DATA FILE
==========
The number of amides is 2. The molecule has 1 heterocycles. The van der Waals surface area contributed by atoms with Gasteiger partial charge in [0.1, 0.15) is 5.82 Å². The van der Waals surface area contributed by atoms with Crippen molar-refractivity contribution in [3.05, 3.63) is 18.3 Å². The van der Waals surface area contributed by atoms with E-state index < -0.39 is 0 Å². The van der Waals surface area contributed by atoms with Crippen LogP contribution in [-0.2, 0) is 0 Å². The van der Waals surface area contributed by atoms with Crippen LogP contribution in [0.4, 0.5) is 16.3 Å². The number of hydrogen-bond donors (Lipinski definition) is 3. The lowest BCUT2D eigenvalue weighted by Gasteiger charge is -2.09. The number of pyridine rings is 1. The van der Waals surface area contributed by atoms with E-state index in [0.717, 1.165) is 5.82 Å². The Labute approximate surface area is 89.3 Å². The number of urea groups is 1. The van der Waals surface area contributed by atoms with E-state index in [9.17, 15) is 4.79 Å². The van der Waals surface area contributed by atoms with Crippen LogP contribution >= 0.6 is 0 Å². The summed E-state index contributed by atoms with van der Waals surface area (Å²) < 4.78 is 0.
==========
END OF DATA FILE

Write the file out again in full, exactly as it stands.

The number of amides is 2. The molecule has 1 heterocycles. The van der Waals surface area contributed by atoms with Gasteiger partial charge in [0.1, 0.15) is 5.82 Å². The van der Waals surface area contributed by atoms with Crippen molar-refractivity contribution in [3.05, 3.63) is 18.3 Å². The van der Waals surface area contributed by atoms with E-state index < -0.39 is 0 Å². The van der Waals surface area contributed by atoms with Crippen LogP contribution in [-0.2, 0) is 0 Å². The van der Waals surface area contributed by atoms with Crippen LogP contribution in [0.4, 0.5) is 16.3 Å². The number of hydrogen-bond donors (Lipinski definition) is 3. The lowest BCUT2D eigenvalue weighted by Gasteiger charge is -2.09. The number of pyridine rings is 1. The van der Waals surface area contributed by atoms with E-state index in [0.717, 1.165) is 5.82 Å². The Labute approximate surface area is 89.3 Å². The number of urea groups is 1. The van der Waals surface area contributed by atoms with E-state index in [9.17, 15) is 4.79 Å². The van der Waals surface area contributed by atoms with Crippen LogP contribution >= 0.6 is 0 Å². The summed E-state index contributed by atoms with van der Waals surface area (Å²) < 4.78 is 0.